Colin, 57, has been a linehaul truck driver for 18 years. He started out as a mechanic and then followed in his family’s footsteps to become a truck driver. His typical day involves being at the wheel for up to 11 hours a day, covering 900km, carrying freight. After being involved in an accident at work, Colin knows firsthand just how life changing conversations can be for someone going through a difficult time.
Talking isn’t something that comes easily in our industry – There’s very much a ‘let’s get on with it’ attitude. It’s a very lonely job and it’s very easy to go into your own shell and keep things to yourself. But it’s not healthy, especially given the fact that our job can be quite challenging, and we need people to talk to in order to stay mentally fit to work.
Obviously driving all day isn’t everyone’s cup of tea, yet I think some outside the industry think ‘what could be hard about that’. My shift is from 7pm to 7am, so when most are settling down at home to have their dinner, I’m just getting started. I’m lucky because after my shifts, I get to come home to my own bed and have a great sleep. Kudos to the long-haul truckies who travel further and sleep in their trucks where it’s almost impossible to limit the noise and feel comfortable. I think we can all relate to how a bad night’s sleep can affect us.
We’re on a time schedule when carrying freight, but we need to do it safely. That said, there are times when our safety is at risk. Unexpected delays can extend the trip and have a roll-on effect to drivers by increasing fatigue. Once you become tired, you start to lose focus, so most of us have strategies up our sleeves. Whether that’s grabbing a bite to eat for energy, taking a short break or listening to podcasts that require attention. I also don’t think other drivers on the road realise how much their own driving can impact our safety. For example, pulling out in front of us and assuming it’s easy for a sixty-tonne truck to stop.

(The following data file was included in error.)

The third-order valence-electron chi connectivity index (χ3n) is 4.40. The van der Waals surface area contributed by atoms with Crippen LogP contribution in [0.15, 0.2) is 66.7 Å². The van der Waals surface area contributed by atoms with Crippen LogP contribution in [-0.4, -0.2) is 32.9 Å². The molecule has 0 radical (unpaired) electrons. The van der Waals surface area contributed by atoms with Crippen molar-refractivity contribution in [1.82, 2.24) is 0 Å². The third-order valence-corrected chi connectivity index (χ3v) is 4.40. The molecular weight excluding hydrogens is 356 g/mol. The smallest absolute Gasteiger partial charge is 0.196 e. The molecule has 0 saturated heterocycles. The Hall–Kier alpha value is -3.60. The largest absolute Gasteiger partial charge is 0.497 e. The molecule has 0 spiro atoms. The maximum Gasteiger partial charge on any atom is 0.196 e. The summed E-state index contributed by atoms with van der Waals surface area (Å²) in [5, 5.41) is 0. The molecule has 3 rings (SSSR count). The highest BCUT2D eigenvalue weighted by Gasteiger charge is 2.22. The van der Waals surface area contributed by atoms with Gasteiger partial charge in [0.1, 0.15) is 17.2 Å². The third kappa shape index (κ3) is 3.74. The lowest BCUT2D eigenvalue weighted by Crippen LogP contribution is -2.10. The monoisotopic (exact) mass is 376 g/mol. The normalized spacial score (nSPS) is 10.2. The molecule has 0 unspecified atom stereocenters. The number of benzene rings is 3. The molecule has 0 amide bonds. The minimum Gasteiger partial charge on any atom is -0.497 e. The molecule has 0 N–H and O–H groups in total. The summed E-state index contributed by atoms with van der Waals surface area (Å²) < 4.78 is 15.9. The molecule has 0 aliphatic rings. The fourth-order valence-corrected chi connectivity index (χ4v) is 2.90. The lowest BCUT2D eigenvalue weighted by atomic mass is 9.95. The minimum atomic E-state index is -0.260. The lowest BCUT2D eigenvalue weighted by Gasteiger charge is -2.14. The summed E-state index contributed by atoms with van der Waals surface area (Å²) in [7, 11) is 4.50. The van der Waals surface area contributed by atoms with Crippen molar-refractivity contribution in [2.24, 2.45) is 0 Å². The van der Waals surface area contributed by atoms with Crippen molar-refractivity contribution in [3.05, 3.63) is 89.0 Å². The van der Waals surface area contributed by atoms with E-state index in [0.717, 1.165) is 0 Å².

I know I’m not alone when I say, people in our industry would have witnessed fatalities or experienced the loss of a colleague. The impact of those accidents is felt far and wide – not just the person directly involved, but family, friends, work mates and the company. The only way through is to talk with and get support from people around you. I know because I was involved in an accident and it was very traumatic.
I initially isolated myself to process what had happened but I was lucky enough to have friends, family and other truckies checking in on me during that time, and that made it a lot easier to open-up when I was ready to. It was also the first time I saw a psychologist – which was daunting. Admitting you need help isn’t always easy, but I followed work’s recommendation and I am so grateful because it really did help me learn how to cope.
People are very hesitant to ask, ‘are you OK?’ because they’re worried it will annoy or anger the person or they feel like it’s not their business to ask or get involved but from my experience it made me realise people cared and I didn’t have to battle my mind alone.
When I returned to work, they were so supportive. They created new avenues for people to talk, for example if someone is involved in an incident at work, I can use my experience to talk to them about what they’re going through or simply let them know they’re not alone. Having a workplace that wraps support around its staff can actually be lifesaving – never underestimate it.
Let’s face it, we’re all human and with that comes the ups and downs of life. We must look out for one another in the best way we can. It doesn’t matter if you’re in the warehouse, office or in the trucks or whether you’re part of big business or a small owner operator, if you’re worried about someone, just ask them how they’re doing. It might take a few times but keep at it and don’t give up. I’m thankful the people in my life didn’t stop asking.
Click here for practical tools and tips on how to drive conversations and ask, ‘are you OK?’